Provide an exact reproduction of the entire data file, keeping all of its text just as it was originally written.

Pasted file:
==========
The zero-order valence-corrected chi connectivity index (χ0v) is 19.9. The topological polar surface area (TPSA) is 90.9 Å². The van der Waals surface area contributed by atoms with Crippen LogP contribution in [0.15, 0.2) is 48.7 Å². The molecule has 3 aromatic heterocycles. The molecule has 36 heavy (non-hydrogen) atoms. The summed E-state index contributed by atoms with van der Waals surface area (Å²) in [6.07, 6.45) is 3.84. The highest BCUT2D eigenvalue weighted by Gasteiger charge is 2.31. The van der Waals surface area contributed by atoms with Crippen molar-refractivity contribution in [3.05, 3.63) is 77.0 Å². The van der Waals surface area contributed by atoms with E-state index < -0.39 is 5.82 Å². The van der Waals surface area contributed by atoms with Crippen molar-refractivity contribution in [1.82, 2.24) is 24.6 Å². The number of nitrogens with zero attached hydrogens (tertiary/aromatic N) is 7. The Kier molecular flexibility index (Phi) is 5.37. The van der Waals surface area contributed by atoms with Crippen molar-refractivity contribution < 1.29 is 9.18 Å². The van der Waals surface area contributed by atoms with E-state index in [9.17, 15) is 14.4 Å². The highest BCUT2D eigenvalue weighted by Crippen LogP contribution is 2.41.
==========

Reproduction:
The zero-order valence-corrected chi connectivity index (χ0v) is 19.9. The topological polar surface area (TPSA) is 90.9 Å². The van der Waals surface area contributed by atoms with Crippen LogP contribution in [0.15, 0.2) is 48.7 Å². The molecule has 3 aromatic heterocycles. The molecule has 36 heavy (non-hydrogen) atoms. The summed E-state index contributed by atoms with van der Waals surface area (Å²) in [6.07, 6.45) is 3.84. The highest BCUT2D eigenvalue weighted by Gasteiger charge is 2.31. The van der Waals surface area contributed by atoms with Crippen molar-refractivity contribution in [3.05, 3.63) is 77.0 Å². The van der Waals surface area contributed by atoms with E-state index < -0.39 is 5.82 Å². The van der Waals surface area contributed by atoms with Crippen molar-refractivity contribution in [1.82, 2.24) is 24.6 Å². The number of nitrogens with zero attached hydrogens (tertiary/aromatic N) is 7. The Kier molecular flexibility index (Phi) is 5.37. The van der Waals surface area contributed by atoms with Crippen molar-refractivity contribution < 1.29 is 9.18 Å². The van der Waals surface area contributed by atoms with E-state index in [9.17, 15) is 14.4 Å². The highest BCUT2D eigenvalue weighted by Crippen LogP contribution is 2.41.